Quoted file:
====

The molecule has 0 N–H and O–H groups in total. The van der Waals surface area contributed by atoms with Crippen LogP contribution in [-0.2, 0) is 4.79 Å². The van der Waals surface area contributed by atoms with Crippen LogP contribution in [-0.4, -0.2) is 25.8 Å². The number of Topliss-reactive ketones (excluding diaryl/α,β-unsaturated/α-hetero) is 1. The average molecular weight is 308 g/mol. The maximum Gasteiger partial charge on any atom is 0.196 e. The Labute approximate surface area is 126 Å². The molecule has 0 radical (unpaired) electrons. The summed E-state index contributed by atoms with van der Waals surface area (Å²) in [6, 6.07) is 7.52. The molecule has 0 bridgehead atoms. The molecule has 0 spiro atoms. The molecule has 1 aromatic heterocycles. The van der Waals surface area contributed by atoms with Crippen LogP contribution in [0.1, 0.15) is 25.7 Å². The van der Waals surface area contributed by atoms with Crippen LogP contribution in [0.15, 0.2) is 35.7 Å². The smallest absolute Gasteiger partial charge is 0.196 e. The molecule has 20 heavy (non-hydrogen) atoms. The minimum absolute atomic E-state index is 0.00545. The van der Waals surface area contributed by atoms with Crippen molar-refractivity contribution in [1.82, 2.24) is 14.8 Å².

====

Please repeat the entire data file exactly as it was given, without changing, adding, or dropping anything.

The molecule has 0 N–H and O–H groups in total. The van der Waals surface area contributed by atoms with Crippen LogP contribution in [-0.2, 0) is 4.79 Å². The van der Waals surface area contributed by atoms with Crippen LogP contribution in [-0.4, -0.2) is 25.8 Å². The number of Topliss-reactive ketones (excluding diaryl/α,β-unsaturated/α-hetero) is 1. The average molecular weight is 308 g/mol. The maximum Gasteiger partial charge on any atom is 0.196 e. The Labute approximate surface area is 126 Å². The molecule has 0 radical (unpaired) electrons. The summed E-state index contributed by atoms with van der Waals surface area (Å²) in [6, 6.07) is 7.52. The molecule has 0 bridgehead atoms. The molecule has 0 spiro atoms. The molecule has 1 aromatic heterocycles. The van der Waals surface area contributed by atoms with Crippen LogP contribution in [0.1, 0.15) is 25.7 Å². The van der Waals surface area contributed by atoms with Crippen LogP contribution in [0.15, 0.2) is 35.7 Å². The smallest absolute Gasteiger partial charge is 0.196 e. The molecule has 20 heavy (non-hydrogen) atoms. The minimum absolute atomic E-state index is 0.00545. The van der Waals surface area contributed by atoms with Crippen molar-refractivity contribution in [1.82, 2.24) is 14.8 Å².